By Julie Pendray
IDYLLWILD, Calif. — This tiny mountain village in Southern California is a well-known getaway for Los Angeles, San Diego and Palms Springs residents, including Hollywood celebrities and movie makers. It’s also a favorite destination for on-location screen work because of its proximity to LA and because it can substitute for a variety of places, with its backdrop of forested slopes.
So what better place to have an inspiring screenwriters’ gathering every year?
CineStory Retreat is back in Idyllwild this week. The non-profit organization itself is celebrating the 20th anniversary of its formative year in Austin, Tx.
It was founded by current Idyllwild resident and screenwriter Pam Pierce, when she was living in Austin. Pierce holds a Masters Degree in Screenwriting from Stanford University and has written for Public Broadcasting and a CBS affiliate. At least four of her screenplays have been optioned. In 1984 she co-wrote an Oscar winning documentary “Broken Rainbow,” she said by email interview.
Pierce left California two decades ago when her husband, Ira Abrams, was hired to teach film at the University of Texas at Austin. She then moved with him when he was named Chair of the Radio-TV-Film Department at Columbia College in Chicago. Eventually Pierce brought her retreat idea up here into the woods above Palm Springs when Ira decided to teach at the moviemaking program at Idyllwild Arts Academy in 2003. After city life, the Abrams were seeking a more intimate location in which to live. The move also gave their son, musician Casey Abrams, an eventual opportunity to attend the academy. Casey went on to become a finalist in American Idol and a touring and recording artist. He returns to perform at the academy’s annual Jazz in the Pines.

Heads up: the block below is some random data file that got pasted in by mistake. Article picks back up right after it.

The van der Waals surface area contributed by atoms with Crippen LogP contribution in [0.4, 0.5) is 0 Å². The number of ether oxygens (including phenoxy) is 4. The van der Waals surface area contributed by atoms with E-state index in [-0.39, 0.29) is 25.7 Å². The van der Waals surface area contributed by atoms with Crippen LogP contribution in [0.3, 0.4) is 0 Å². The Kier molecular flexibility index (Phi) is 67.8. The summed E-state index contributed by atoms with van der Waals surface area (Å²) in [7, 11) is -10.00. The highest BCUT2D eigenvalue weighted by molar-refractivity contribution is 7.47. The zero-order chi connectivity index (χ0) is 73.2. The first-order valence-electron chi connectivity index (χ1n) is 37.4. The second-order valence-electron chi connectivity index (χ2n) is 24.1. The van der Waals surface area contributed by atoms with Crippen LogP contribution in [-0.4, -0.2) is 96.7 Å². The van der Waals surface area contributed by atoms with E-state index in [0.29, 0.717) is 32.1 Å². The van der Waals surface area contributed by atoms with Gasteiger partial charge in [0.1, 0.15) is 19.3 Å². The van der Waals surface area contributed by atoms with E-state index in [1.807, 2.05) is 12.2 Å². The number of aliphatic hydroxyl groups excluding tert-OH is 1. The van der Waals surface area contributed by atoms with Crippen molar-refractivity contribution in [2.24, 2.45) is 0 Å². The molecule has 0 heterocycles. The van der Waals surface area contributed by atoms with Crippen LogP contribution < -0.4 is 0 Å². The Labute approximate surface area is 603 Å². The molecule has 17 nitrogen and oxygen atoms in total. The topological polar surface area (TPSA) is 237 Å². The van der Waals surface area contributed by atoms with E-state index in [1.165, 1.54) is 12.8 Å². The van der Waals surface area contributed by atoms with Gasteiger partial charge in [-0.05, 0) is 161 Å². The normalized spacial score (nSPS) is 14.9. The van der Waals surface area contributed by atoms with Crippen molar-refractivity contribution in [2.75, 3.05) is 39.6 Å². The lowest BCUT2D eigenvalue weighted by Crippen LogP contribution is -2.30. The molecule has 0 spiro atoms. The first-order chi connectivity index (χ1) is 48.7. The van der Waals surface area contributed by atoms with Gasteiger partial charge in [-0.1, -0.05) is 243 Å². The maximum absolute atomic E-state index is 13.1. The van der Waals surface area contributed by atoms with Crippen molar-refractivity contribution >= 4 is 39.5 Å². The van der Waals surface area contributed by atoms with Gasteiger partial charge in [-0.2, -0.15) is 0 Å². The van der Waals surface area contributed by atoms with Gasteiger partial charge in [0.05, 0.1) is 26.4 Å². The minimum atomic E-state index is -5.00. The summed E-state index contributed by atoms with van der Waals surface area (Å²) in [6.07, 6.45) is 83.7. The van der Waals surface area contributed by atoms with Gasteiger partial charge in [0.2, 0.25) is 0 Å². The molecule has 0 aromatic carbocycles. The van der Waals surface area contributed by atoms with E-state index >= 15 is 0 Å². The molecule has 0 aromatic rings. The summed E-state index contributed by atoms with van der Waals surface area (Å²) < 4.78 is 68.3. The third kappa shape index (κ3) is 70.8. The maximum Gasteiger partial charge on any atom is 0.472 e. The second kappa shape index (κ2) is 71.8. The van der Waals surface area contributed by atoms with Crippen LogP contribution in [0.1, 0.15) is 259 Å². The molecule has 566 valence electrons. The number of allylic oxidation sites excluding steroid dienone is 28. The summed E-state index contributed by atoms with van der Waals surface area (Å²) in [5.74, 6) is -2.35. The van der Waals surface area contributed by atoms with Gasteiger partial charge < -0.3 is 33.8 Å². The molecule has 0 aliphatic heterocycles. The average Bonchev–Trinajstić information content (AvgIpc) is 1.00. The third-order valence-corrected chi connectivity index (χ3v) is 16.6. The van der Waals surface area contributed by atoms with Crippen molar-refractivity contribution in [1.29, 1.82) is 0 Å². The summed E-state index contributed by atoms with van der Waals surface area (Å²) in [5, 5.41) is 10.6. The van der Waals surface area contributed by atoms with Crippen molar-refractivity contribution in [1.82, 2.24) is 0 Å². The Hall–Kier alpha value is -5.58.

Pierce’s outreach for CineStory began first as a script writing conference in Chicago with the aid of co-founder Dona Cooper, who was the master screenwriting teacher at the American Film Institute at the time, as well as an NBC executive. The first CineStory Retreat was at Lake Arrowhead in 2000.
CineStory attracts Hollywood professionals who mentor new screenwriters from outside the “Hollywood Beltway,” Pierce said via email interview. It gives writers an alternative way to market their work in a small group setting. It’s all about the one-on-one mentoring, Pierce said. She said it really makes a difference in writers’ lives and the mentors love participating.
Pierce created the unique formula and produced the retreat here for eight years and continues to consult independently with screenwriters plus working as screenplay instructor at the academy’s summer program.
President of the CineStory board Lisanne Sartor and Executive Director Bryan Dick now co-run the retreat each year. Sartor also comes up to Idyllwild for weekends during the year to work with her writers’ group. Pierce still works with winning CineStory writers to provide encouragement in an informal way.